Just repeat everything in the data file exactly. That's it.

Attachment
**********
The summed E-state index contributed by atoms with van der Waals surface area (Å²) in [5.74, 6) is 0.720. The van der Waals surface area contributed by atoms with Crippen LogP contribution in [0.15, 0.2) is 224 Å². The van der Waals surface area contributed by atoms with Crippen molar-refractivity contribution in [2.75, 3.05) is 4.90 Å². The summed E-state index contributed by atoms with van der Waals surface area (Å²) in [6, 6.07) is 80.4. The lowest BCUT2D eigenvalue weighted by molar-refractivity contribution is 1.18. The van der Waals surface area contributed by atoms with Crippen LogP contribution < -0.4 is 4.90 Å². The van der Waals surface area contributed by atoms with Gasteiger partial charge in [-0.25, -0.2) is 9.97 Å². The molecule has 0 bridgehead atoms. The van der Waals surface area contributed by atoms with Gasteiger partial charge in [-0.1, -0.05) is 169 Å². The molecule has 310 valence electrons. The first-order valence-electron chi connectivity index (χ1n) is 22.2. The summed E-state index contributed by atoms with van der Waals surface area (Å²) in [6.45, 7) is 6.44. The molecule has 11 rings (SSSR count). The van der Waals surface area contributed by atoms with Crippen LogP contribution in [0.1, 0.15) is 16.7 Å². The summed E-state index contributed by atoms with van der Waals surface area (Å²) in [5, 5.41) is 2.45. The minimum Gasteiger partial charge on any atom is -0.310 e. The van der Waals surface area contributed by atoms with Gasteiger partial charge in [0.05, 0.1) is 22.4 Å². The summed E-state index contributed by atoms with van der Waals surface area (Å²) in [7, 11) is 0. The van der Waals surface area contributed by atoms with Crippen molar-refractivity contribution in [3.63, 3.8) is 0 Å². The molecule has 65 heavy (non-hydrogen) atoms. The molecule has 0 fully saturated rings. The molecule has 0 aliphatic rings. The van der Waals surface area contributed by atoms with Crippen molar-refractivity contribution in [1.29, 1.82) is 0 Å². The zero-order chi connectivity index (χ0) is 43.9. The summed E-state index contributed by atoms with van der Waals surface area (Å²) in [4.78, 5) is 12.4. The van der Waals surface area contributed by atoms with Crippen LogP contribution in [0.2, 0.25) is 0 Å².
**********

The summed E-state index contributed by atoms with van der Waals surface area (Å²) in [5.74, 6) is 0.720. The van der Waals surface area contributed by atoms with Crippen LogP contribution in [0.15, 0.2) is 224 Å². The van der Waals surface area contributed by atoms with Crippen molar-refractivity contribution in [2.75, 3.05) is 4.90 Å². The summed E-state index contributed by atoms with van der Waals surface area (Å²) in [6, 6.07) is 80.4. The lowest BCUT2D eigenvalue weighted by molar-refractivity contribution is 1.18. The van der Waals surface area contributed by atoms with Crippen LogP contribution < -0.4 is 4.90 Å². The van der Waals surface area contributed by atoms with Gasteiger partial charge in [-0.25, -0.2) is 9.97 Å². The molecule has 0 bridgehead atoms. The van der Waals surface area contributed by atoms with Gasteiger partial charge in [-0.1, -0.05) is 169 Å². The molecule has 310 valence electrons. The first-order valence-electron chi connectivity index (χ1n) is 22.2. The summed E-state index contributed by atoms with van der Waals surface area (Å²) in [6.45, 7) is 6.44. The molecule has 11 rings (SSSR count). The van der Waals surface area contributed by atoms with Crippen LogP contribution in [0.1, 0.15) is 16.7 Å². The summed E-state index contributed by atoms with van der Waals surface area (Å²) in [5, 5.41) is 2.45. The minimum Gasteiger partial charge on any atom is -0.310 e. The van der Waals surface area contributed by atoms with Gasteiger partial charge in [0.05, 0.1) is 22.4 Å². The summed E-state index contributed by atoms with van der Waals surface area (Å²) in [7, 11) is 0. The van der Waals surface area contributed by atoms with Crippen molar-refractivity contribution in [3.63, 3.8) is 0 Å². The molecule has 65 heavy (non-hydrogen) atoms. The molecule has 0 fully saturated rings. The molecule has 0 aliphatic rings. The van der Waals surface area contributed by atoms with Crippen molar-refractivity contribution in [1.29, 1.82) is 0 Å². The zero-order chi connectivity index (χ0) is 43.9. The summed E-state index contributed by atoms with van der Waals surface area (Å²) in [4.78, 5) is 12.4. The van der Waals surface area contributed by atoms with Crippen LogP contribution in [0.2, 0.25) is 0 Å².